Marley’s senior exam and blood work did not reveal any abnormalities other than a slight decline in kidney function which could be expected at his age.

Marley appears to have some mild cat dementia. Since these changes were mild, we decided to try SAMe, a dietary supplement. SAMe has been shown to be effective at reducing symptoms of dementia in cats in the early stages of cat dementia.

Outcome

About 2 months have gone by with daily supplementation. Marley is taking his daily walk again and is not as clingy with his humans. He is no longer stand-offish with the other cats and is “catching” his treats again when we play the nightly treat toss.

A Final Word…


Cat dementia cannot be cured but it can be managed. With early diagnosis, appropriate environmental modifications, dietary supplements, therapeutic diets, and medication can help can reduce the symptoms of dementia and improve Quality of Life for both you and your cat.

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Elevated feeding station for a cat
Athena’s microchip feeder raised up on a platform.

My oldest cat, Athena, is 16 1/2 years old now. She was diagnosed with Chronic Kidney Disease (CKD) and osteoarthritis a few years ago.

Signs of CKD

  • Weight loss
  • Poor appetite
  • Lethargy
  • Increased thirst
  • Increased urination
  • Vomiting

 Kidney disease can result in reduced appetite and weight loss due to underlying nausea. As the kidneys become less efficient, cats drink more and more water to compensate for the reduced filtration, but they just can’t drink enough. One side effect of this draw on the body water by the kidneys can be constipation. And constipation can also result in reduced appetite.

Athena was losing weight, seemed depressed, did not want to eat and was not very active. Her quality of life seemed to be declining.

My vet recommended:

  • a laxative
  • an appetite stimulant

I added the laxative to Athena’s moist cat food. When she ate things were good.

If she did not eat:

she did not get the laxative >>she would become constipated >> she would not eat even with the appetite stimulant.

I felt we were trapped in a downward spiral.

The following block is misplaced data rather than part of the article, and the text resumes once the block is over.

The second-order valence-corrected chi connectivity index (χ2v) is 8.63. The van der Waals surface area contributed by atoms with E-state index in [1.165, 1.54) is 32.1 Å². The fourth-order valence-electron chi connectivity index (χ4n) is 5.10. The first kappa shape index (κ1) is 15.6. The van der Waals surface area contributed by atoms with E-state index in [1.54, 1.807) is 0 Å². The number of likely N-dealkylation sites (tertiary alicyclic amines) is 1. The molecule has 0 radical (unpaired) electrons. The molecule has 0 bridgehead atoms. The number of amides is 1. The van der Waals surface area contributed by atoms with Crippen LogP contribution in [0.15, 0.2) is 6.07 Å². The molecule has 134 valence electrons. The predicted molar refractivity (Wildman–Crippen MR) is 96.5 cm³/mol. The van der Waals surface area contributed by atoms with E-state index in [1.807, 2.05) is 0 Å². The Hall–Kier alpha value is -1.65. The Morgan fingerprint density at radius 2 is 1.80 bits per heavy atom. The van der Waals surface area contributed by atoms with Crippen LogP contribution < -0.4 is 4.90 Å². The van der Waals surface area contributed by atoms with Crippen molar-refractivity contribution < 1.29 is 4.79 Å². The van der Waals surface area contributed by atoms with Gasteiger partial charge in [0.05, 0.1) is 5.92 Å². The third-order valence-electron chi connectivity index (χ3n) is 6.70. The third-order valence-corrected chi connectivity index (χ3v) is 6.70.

It is important to treat the whole cat when managing an older cat with multiple disorders.

treat the whole cat


medical treatment


In addition to kidney disease, Athena also suffers from arthritis. Having been a fairly active cat who went on daily walks, it was disheartening to see her decline her walk and stay at home. Her gait became stiffer, in spite of a heated bed and daily exercise in the form of play.

So, I wondered, what if the pain due to arthritis was a bigger player than we thought?

What if stiff and painful>>not moving as much>> bowels don’t move as well>> constipation >>drop in appetite?

I asked my vet “What if we treat the arthritis pain?” Athena moved fairly well in the vet clinic but x-rays showed quite a bit of arthritis in one hip and one knee. The vet prescribed gabapentin twice daily for Athena.

dietary changes


To reduce the constipation, Athena needed more fluid and a laxative. I decided to try a hydration supplement, Purina Hydracare, and added the laxative to the Hydracare. Fortunately, she liked the Hydracare so down went the laxative in a little Hydracare!  This way I knew she got the laxative without stressing about her eating her entire meal.

environmental changes


Because her hips are painful, it occurred to me that “maybe crouching down is painful” so I elevated the feeding station. While she eats, she puts weight on her back legs, helping strengthen her back legs, which are most likely weaker from her previous lack of activity.

eureka!


  • Athena has responded well to the gabapentin – it does affect her balance a bit but she has become more active again and we have resumed our daily walks.
  • Increased activity combined with the hydration supplement and laxative seem to have have eliminated the constipation.
  • Athena accepted the elevated feeding station right away – I guess being more comfortable encourages her to eat more.

the takeaway


It is important to “treat the whole cat”. Treating Athena’s arthritis pain seems to have been a game changer. Although reduced appetite and constipation often accompanies kidney disease, reducing the pain of arthritis has balanced this out, increasing mobility and appetite.

She is still an old cat but her quality of life has improved dramatically with these changes.